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Friday, September 30, 2011

Register now for upcoming YouthCivics sessions

Students role play mayor and city council to learn about the city

Taking Civics? Interested in politics, law or service? Want to know how to make a difference on decisions that impact you?

Registration starts October 1 for Kids Voting Mecklenburg's exciting program, YouthCivics. You'll attend real government meetings, see the courthouse and meet a judge, find out who the leaders are, where government gets (and spends) its money, explore careers and more.

YouthCivics is ideal for students in Civics & Economics class and others with an interest in government, politics, law and service. Registration is open for the next 6-week course, which will take place one evening a week in November and December. Sessions will be held at government buildings in downtown Charlotte. Community service hours are available for completing the course, participating in discussions about community issues, and providing important feedback.

Pre-registration is required. Space is limited - sign up now! There is a one time $25 fee for the 6-week course, which includes dinner, handouts and other materials. Scholarships are available. Schedule, session location and directions and other information will be provided after you register.

To register and ask questions, contact or 704-343-6999. To register, send your name, school, phone number and email address.Put Youth Civics in the subject line or note it somewhere else in the email. (We are also registering students for other programs at the same time.)

Download flyer
General information
View photos and other info from recent YouthCivics courses
Read how YouthCivics impacts student learning, from youth perspective

Sessions are 6-8PM at government buildings in downtown Charlotte (we will provide directions and info to registered participants). Scheduled dates are:
  • November 15
  • November 21
  • November 30
  • December 6
  • December 13
  • And one additional meeting with officials on one of these dates (participants pick) November 16, November 29, December 7

Tuesday, September 27, 2011

Teaching about local government

Looking for resources to help your students learn more about government?

Local government is a great example - think of all of the educational possibilities! For example, reading and analyzing public documents, writing letters to officials and figuring out who's responsible for different community services.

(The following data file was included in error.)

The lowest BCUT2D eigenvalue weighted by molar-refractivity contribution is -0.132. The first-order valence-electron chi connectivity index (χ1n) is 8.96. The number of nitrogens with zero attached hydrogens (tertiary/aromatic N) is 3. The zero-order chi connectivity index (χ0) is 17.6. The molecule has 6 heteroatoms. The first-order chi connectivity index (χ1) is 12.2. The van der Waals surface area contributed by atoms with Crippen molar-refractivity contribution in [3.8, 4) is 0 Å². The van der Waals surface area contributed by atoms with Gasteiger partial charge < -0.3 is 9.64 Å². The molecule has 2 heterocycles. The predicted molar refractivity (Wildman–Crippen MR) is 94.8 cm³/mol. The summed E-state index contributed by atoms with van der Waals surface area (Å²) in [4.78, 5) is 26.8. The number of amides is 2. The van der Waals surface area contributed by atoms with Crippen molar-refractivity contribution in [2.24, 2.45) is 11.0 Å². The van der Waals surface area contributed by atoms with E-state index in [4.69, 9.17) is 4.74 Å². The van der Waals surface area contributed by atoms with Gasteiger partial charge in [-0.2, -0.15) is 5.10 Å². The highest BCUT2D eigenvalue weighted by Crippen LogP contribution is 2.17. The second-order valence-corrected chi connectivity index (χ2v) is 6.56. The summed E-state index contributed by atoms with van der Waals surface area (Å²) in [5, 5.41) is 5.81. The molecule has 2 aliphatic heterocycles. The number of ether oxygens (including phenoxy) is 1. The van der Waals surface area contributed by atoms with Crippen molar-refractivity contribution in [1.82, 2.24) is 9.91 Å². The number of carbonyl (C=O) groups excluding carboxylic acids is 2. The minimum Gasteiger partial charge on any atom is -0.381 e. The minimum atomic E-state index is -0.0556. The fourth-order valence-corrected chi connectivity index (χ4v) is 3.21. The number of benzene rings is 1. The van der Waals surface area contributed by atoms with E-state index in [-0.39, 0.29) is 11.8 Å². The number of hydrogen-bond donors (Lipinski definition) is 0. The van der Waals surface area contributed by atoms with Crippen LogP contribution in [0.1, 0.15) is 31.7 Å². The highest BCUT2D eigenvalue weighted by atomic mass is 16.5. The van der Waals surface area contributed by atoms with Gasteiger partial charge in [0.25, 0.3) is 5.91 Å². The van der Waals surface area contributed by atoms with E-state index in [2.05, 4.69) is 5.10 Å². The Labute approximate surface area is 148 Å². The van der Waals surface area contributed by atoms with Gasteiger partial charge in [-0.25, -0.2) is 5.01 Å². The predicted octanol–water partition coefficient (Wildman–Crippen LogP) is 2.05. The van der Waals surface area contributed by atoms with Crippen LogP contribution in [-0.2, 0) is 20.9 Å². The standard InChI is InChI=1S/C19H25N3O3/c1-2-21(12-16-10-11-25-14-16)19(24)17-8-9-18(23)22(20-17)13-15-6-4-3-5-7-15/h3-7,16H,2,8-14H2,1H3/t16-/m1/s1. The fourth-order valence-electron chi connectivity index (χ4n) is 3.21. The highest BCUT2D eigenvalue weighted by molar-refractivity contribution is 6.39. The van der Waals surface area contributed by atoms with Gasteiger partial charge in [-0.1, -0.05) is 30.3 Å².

We are developing tools to boost civic learning inside - and outside - of the classroom. Let us know what you need to teach students about government, civic participation and leadership in the classroom, in the community or at home.

Access Classroom Resource Library at

Students learn civics best through classroom education combined with community learning opportunities including civics experiences and real examples of government and civic life. Help us to make it happen for your students!

Wednesday, September 21, 2011

Talking with officials

Have you ever wanted to talk with an official about something that matters to you?  Let public officials and decision makers know what you think about an issue, policy or decision that is important to you!

Find out WHAT and WHO and HOW
  • Is one level of government responsible for the issue you want to discuss or learn about?
  • Who is the best person to contact -  for example, who represents your neighborhood or town?
  • How can you contact that person - email? phone? social media?
Here's information that outlines different governments and services, who's in charge, and how to contact them.
Ways to talk to officials
  • Sending an email or talking to them on the phone
  • Connecting on Facebook or Twitter
  • Meeting with your public officials
  • Going to a public hearing
  • Inviting public officials and decision makers to your school or organization

Things to keep in mind
  • Remember that you provide a valuable perspective that officials need to hear
  • Listen – to everyone in the room, especially people you disagree with
  • Be respectful and polite
  • Build relationships – don’t only communicate to complain
  • Be open-minded
  • Think critically – connect what you hear with what you know
  • Think like a leader – how does this issue impact others? The future? What can I do to make things better for the most people?
  • Look for facts and figures
  • Identify the intent – even if you don’t like a policy, can you see where the official was going with the idea?

Tips for communicating
  • Mention that you are a student
  • Ask questions and/or state your opinion
  • Get your facts straight
  • Make your comments short and to the point…focus on what’s important
  • Offer suggestions and solutions
  • Ask for specific action
  • Relate to your personal experience
  • Use your own words
  • Don’t waste time on the obvious
  • Ask if you can help be a part of the solution
  • If you are speaking, be confident and clear…and smile